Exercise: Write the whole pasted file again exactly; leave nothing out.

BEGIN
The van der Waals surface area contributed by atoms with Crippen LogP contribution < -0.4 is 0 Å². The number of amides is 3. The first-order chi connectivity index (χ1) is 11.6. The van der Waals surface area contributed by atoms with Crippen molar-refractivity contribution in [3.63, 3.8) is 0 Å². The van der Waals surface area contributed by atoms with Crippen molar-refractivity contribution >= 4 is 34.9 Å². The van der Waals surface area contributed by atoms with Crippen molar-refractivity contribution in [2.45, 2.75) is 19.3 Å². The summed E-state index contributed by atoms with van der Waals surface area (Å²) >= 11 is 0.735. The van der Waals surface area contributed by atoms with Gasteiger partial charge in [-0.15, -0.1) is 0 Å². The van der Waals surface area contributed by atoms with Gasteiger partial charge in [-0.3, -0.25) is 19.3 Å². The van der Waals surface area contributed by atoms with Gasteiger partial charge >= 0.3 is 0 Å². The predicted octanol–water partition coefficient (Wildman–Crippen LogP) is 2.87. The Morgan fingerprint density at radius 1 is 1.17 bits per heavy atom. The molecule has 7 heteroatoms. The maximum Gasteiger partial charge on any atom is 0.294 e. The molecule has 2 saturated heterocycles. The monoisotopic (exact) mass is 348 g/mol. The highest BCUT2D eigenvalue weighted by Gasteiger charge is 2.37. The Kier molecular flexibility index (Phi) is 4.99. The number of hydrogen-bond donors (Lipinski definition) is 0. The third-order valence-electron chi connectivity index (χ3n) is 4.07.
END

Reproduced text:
The van der Waals surface area contributed by atoms with Crippen LogP contribution < -0.4 is 0 Å². The number of amides is 3. The first-order chi connectivity index (χ1) is 11.6. The van der Waals surface area contributed by atoms with Crippen molar-refractivity contribution in [3.63, 3.8) is 0 Å². The van der Waals surface area contributed by atoms with Crippen molar-refractivity contribution >= 4 is 34.9 Å². The van der Waals surface area contributed by atoms with Crippen molar-refractivity contribution in [2.45, 2.75) is 19.3 Å². The summed E-state index contributed by atoms with van der Waals surface area (Å²) >= 11 is 0.735. The van der Waals surface area contributed by atoms with Gasteiger partial charge in [-0.15, -0.1) is 0 Å². The van der Waals surface area contributed by atoms with Gasteiger partial charge in [-0.3, -0.25) is 19.3 Å². The van der Waals surface area contributed by atoms with Gasteiger partial charge >= 0.3 is 0 Å². The predicted octanol–water partition coefficient (Wildman–Crippen LogP) is 2.87. The Morgan fingerprint density at radius 1 is 1.17 bits per heavy atom. The molecule has 7 heteroatoms. The maximum Gasteiger partial charge on any atom is 0.294 e. The molecule has 2 saturated heterocycles. The monoisotopic (exact) mass is 348 g/mol. The highest BCUT2D eigenvalue weighted by Gasteiger charge is 2.37. The Kier molecular flexibility index (Phi) is 4.99. The number of hydrogen-bond donors (Lipinski definition) is 0. The third-order valence-electron chi connectivity index (χ3n) is 4.07.